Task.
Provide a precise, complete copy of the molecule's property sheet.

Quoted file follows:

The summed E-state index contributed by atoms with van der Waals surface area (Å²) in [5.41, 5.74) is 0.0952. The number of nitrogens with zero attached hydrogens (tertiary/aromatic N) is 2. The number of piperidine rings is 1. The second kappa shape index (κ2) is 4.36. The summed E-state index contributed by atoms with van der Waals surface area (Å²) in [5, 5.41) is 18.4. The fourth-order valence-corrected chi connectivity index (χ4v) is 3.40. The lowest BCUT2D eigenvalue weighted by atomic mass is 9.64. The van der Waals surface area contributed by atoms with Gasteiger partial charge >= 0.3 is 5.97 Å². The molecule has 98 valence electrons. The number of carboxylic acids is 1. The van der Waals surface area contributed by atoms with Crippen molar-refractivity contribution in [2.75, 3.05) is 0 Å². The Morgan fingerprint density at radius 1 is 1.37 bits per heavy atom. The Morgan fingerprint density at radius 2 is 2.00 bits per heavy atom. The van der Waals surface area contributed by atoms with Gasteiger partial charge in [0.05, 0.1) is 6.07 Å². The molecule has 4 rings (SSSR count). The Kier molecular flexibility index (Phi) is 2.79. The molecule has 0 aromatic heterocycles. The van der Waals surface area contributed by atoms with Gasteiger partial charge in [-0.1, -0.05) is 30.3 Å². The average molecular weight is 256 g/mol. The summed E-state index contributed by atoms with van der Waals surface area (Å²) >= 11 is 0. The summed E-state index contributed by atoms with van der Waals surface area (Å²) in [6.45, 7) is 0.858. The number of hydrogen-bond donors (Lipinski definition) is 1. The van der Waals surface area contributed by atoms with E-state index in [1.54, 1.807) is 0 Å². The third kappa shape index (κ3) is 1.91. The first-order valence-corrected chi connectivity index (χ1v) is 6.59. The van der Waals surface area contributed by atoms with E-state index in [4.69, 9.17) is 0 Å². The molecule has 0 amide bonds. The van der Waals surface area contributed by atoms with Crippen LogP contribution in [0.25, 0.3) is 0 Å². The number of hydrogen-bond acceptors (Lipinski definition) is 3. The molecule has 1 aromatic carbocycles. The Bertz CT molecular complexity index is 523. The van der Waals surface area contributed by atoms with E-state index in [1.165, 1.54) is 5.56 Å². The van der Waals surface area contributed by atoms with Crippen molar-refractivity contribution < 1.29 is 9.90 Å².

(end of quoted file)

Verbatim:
The summed E-state index contributed by atoms with van der Waals surface area (Å²) in [5.41, 5.74) is 0.0952. The number of nitrogens with zero attached hydrogens (tertiary/aromatic N) is 2. The number of piperidine rings is 1. The second kappa shape index (κ2) is 4.36. The summed E-state index contributed by atoms with van der Waals surface area (Å²) in [5, 5.41) is 18.4. The fourth-order valence-corrected chi connectivity index (χ4v) is 3.40. The lowest BCUT2D eigenvalue weighted by atomic mass is 9.64. The van der Waals surface area contributed by atoms with Gasteiger partial charge >= 0.3 is 5.97 Å². The molecule has 98 valence electrons. The number of carboxylic acids is 1. The van der Waals surface area contributed by atoms with Crippen molar-refractivity contribution in [2.75, 3.05) is 0 Å². The Morgan fingerprint density at radius 1 is 1.37 bits per heavy atom. The Morgan fingerprint density at radius 2 is 2.00 bits per heavy atom. The van der Waals surface area contributed by atoms with Gasteiger partial charge in [0.05, 0.1) is 6.07 Å². The molecule has 4 rings (SSSR count). The Kier molecular flexibility index (Phi) is 2.79. The molecule has 0 aromatic heterocycles. The van der Waals surface area contributed by atoms with Gasteiger partial charge in [-0.1, -0.05) is 30.3 Å². The average molecular weight is 256 g/mol. The summed E-state index contributed by atoms with van der Waals surface area (Å²) >= 11 is 0. The summed E-state index contributed by atoms with van der Waals surface area (Å²) in [6.45, 7) is 0.858. The number of hydrogen-bond donors (Lipinski definition) is 1. The van der Waals surface area contributed by atoms with E-state index in [1.54, 1.807) is 0 Å². The third kappa shape index (κ3) is 1.91. The first-order valence-corrected chi connectivity index (χ1v) is 6.59. The van der Waals surface area contributed by atoms with E-state index in [4.69, 9.17) is 0 Å². The molecule has 0 amide bonds. The van der Waals surface area contributed by atoms with Crippen LogP contribution in [0.25, 0.3) is 0 Å². The number of hydrogen-bond acceptors (Lipinski definition) is 3. The molecule has 1 aromatic carbocycles. The Bertz CT molecular complexity index is 523. The van der Waals surface area contributed by atoms with E-state index in [1.165, 1.54) is 5.56 Å². The van der Waals surface area contributed by atoms with Crippen molar-refractivity contribution < 1.29 is 9.90 Å².